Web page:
Easy as OER

Image of megaphone on chalkboard

Erika Aparaka

Gratitude, and hope were the themes of the 2017 Open Ed conference this past October. The experience conjured memories of my kindergarten days. Every morning I looked forward to seeing teachers and friends and participating in the dynamics of school life. The grade school years, particularly early elementary years, are a time when learning the importance of sharing with classmates, expressing gratitude for kindness and friendship, and discovering hope for the future. The education community works to foster these values in each generation of students we serve. The OER community seeks to share high quality resources, express gratitude to contributing members of the community, and cultivate hope for the future of OER and their role to increase accessibility and equity for all students was apparent during the event. From Kindergarten to conferences, the idea is the same: share, be grateful, and have hope!


As familiar colleagues and new acquaintances and I attended sessions and networked, it became apparent to me. We were a lot like kindergarteners. Here we were, learning new things, sharing ideas about them, letting our peers know we appreciate their efforts, and leaving with hope that the message and importance of OER will continue to grow and gain impact. I reflected on my experiences with OER. Like many who encounter the term OER, I didn’t understand what the acronym meant. However, over the past year as the OER fellow and working with amazing individuals passionate about the work, I realized I experienced OER far before I recognized their impact on the education community. Any time I borrowed or created a resource as a teacher or parent. Any time I reused, remixed, or revised material, I was using OER.


The 2017 Open Ed Conference marked my final major conference as the OER fellow with CCSSO. While there, I had the opportunity to present with my colleagues from the New America Foundation, Kristina Peters and Lindsey Tepe on the progress of #GoOpen across the country. I participated in a panel discussion on OER and equity. We covered equity, accessibility, and inclusion. The panel challenged both attendees and panelists to continue to examine what assumptions we make about resource availability around OER as well as understanding OER.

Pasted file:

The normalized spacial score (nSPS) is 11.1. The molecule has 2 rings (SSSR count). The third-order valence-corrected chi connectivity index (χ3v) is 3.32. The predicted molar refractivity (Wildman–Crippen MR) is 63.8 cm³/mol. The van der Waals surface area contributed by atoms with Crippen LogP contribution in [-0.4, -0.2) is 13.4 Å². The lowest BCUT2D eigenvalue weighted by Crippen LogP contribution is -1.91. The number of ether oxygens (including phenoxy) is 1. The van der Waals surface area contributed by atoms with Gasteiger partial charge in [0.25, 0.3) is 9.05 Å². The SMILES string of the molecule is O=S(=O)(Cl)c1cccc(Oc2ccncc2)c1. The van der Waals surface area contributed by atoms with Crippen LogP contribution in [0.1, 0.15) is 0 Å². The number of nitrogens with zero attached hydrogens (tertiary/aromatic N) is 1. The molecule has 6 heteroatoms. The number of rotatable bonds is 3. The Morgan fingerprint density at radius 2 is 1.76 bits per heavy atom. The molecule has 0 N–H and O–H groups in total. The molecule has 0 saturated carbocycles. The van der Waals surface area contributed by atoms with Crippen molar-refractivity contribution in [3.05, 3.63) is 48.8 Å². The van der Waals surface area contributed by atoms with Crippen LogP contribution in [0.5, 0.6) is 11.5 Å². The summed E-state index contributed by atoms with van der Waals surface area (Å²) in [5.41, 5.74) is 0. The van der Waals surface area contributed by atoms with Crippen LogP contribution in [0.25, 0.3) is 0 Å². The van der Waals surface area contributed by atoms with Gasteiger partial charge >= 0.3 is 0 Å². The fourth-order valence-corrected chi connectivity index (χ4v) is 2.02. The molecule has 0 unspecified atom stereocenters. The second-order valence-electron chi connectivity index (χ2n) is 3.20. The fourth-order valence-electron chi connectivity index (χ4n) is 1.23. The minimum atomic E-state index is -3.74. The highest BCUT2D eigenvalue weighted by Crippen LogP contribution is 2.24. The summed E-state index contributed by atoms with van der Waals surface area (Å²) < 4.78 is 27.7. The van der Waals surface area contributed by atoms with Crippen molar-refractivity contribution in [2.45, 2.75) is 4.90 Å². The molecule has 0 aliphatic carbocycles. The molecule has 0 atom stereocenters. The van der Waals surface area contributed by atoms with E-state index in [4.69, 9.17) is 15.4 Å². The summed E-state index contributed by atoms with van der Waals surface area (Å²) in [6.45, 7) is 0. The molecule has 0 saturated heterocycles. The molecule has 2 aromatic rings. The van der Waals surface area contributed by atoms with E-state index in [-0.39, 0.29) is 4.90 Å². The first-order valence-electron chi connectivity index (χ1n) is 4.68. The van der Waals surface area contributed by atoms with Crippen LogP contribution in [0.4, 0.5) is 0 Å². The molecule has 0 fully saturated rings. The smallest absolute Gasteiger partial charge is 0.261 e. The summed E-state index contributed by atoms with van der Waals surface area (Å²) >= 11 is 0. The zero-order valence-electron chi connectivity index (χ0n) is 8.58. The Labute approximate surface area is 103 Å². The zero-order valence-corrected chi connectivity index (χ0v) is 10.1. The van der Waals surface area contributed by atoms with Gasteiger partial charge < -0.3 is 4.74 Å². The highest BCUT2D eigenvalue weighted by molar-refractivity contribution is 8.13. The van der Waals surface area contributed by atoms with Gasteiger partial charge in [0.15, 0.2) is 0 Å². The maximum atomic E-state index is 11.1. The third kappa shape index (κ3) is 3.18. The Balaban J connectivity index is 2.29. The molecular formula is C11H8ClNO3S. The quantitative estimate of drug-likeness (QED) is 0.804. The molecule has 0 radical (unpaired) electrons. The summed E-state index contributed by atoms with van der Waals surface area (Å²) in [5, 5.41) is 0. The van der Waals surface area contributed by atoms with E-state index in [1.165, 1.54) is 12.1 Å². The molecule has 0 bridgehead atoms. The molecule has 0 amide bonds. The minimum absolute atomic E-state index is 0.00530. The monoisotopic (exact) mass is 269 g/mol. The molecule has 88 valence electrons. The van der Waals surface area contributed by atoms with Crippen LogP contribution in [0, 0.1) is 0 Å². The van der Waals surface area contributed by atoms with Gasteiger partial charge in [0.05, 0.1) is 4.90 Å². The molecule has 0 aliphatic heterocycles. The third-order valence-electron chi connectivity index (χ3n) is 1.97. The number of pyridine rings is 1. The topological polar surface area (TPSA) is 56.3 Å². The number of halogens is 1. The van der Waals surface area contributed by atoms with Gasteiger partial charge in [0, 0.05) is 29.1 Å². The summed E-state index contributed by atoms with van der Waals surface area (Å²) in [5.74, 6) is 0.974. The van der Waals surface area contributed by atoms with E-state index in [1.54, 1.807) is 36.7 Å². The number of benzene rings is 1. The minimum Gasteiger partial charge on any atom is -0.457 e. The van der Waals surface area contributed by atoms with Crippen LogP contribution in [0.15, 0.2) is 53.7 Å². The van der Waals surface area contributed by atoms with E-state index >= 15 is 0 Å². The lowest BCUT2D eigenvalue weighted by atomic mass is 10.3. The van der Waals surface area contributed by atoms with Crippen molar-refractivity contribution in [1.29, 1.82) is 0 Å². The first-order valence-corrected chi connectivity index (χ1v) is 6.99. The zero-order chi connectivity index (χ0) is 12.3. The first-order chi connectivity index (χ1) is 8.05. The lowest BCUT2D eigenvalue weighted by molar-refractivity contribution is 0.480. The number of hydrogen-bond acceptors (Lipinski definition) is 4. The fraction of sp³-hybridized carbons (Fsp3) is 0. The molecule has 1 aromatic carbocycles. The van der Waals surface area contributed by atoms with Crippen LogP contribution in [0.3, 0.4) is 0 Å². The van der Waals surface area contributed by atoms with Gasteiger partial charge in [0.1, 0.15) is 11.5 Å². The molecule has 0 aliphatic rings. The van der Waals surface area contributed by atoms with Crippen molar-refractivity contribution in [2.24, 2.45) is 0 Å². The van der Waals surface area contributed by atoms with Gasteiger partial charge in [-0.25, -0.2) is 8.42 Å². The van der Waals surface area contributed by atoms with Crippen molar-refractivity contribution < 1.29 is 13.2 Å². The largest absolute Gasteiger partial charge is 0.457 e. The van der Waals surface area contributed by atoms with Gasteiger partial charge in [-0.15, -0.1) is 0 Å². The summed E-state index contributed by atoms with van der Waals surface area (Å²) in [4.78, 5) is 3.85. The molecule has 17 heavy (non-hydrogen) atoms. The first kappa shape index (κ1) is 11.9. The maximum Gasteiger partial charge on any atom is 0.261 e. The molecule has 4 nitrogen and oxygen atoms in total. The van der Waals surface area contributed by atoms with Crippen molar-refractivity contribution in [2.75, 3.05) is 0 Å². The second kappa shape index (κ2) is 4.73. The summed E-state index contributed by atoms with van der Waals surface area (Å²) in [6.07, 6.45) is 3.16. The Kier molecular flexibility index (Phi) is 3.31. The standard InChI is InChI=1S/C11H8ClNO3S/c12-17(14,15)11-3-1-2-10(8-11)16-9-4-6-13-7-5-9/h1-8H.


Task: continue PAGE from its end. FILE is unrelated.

The students we serve are individuals with individual situations and as we’ve seen in discussions around OER, personalizing OER is a key aspect--and benefit--of using open resources. This goes beyond how we think about resource creation, but also how we make the resources to serve students with diverse needs and support educators to meet those needs. We need to increase our discussions around how we make OER accessible to students with special needs and/or special circumstances. Race, gender, SES, and transience are important considerations to remain cognizant of as we propel the OER movement forward. In other words we need to share relevant resources, be grateful for opportunities to increase equity, and spread hope through OER’s promising potential to make a high quality education a commodity available to everyone.


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